With cafes now closed and most of us staying indoors following the latest coronavirus advice, coffee shop regulars might be craving something a little more satisfying than an instant coffee.
If you're looking to fill the latte-shaped hole in your life, now could be the perfect time to get a coffee machine.
Whether you choose a premium bean-to-cup coffee machine, a simple pod machine, or a hands-on traditional ground coffee machine, there are options to suit every taste.
Most machines are designed to work with just one type of coffee - ground, beans or individually packed, pre-filled pods. It's worth considering which you'd prefer to use, as the type you choose will affect the drink options available to you.
Fans of milky drinks such as cappuccinos can opt for a coffee machine that comes with a milk frother.
Some machines have a steam wand, which lets you froth milk manually, while others come with automatic milk frothing. Pod coffee machines made by Tassimo and Dolce Gusto use powdered milk pods to dispense froth directly into your drink.
A traditional ground coffee machine gives you the ability to manually adjust the strength and size of drinks for a hands-on barista experience.
But if you want something that does the hard work for you, there are plenty of automatic pod and bean-to-cup models that will dispense the coffee of your choice at the press of a button.
Coffee machines can cost anything from £30 to more than £1,000. So how much do you really need to pay to get a great brew?
Bean-to-cup machines tend to be pricier than pod and ground coffee machines. And more expensive models usually have fancy features such as colour touchscreens, extensive drinks menus and automatic milk frothing.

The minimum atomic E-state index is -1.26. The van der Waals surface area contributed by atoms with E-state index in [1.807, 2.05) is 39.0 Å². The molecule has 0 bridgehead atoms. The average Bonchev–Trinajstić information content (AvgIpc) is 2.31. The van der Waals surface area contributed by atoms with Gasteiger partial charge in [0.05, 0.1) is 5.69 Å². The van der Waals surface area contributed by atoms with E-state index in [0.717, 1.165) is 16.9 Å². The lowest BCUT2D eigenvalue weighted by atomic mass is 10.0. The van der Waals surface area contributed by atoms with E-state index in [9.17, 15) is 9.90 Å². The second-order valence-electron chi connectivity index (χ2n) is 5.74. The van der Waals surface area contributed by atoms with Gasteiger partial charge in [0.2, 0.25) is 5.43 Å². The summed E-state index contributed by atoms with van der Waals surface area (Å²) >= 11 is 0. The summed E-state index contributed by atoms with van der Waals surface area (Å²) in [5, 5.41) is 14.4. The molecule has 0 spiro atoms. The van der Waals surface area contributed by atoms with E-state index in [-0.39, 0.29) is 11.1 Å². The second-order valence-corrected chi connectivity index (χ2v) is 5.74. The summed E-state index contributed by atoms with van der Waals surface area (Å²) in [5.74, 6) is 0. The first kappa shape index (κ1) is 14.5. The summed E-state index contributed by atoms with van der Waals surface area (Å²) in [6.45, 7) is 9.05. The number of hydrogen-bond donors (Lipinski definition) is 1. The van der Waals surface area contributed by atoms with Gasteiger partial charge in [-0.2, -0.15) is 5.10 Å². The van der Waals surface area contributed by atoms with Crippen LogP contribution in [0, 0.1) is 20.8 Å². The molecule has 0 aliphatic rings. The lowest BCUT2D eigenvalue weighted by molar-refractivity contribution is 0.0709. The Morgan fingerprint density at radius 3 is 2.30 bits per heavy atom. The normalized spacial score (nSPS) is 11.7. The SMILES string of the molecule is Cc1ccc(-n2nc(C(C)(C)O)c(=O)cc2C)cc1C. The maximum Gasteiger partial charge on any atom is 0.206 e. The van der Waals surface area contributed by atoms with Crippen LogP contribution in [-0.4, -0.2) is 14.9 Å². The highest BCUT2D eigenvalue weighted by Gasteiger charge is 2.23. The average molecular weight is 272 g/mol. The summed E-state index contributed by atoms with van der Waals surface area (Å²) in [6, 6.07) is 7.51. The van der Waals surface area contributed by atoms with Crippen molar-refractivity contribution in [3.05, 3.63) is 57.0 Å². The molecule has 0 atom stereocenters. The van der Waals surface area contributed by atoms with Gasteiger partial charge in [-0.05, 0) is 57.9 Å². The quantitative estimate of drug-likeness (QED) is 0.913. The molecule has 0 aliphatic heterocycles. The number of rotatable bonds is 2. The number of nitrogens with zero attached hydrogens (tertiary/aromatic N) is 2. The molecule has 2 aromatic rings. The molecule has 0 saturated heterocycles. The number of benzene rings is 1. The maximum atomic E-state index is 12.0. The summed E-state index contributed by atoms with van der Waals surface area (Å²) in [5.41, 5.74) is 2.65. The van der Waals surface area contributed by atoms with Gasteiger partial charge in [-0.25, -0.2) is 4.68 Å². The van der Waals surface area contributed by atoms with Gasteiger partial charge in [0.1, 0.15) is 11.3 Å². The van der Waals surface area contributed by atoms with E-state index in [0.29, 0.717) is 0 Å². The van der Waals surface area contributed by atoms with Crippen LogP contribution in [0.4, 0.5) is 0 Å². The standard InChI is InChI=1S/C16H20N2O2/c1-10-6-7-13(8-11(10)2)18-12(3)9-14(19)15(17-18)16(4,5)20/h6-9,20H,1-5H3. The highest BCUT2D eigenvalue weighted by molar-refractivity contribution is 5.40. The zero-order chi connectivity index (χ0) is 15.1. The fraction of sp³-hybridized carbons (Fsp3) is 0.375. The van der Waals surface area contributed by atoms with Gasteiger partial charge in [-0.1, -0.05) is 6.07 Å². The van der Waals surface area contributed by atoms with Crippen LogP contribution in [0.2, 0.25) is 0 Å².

But we've found plenty of good machines that won't break the bank. Many of the coffee machines we rate highly in our tests will only set you back £100 or less - and our cheapest Best Buy costs less than £50.
Even if your chosen machine tops £100, just think how much not being able to pop to your local coffee shop for a while will save you. The savings over just a couple of months could easily pay for many of our that will keep your caffeine addiction supplied for years to come.
The graphic below shows how the cost of buying and using a coffee machine compares with typical spend on coffee-shop espressos over five years. Pods are more expensive than ground coffee or beans, so even though pod machines are typically cheap to buy, the cost per cup is higher.
Looking for a cheap way to get your caffeine fix? We've recently put five coffee machines that are decently priced for their type through our rigorous lab tests.
If you're short on kitchen space, this cheap, compact pod coffee machine from Krups could fit the bill - but does it make a decent cup of coffee? Read our to see whether it should be on your wishlist.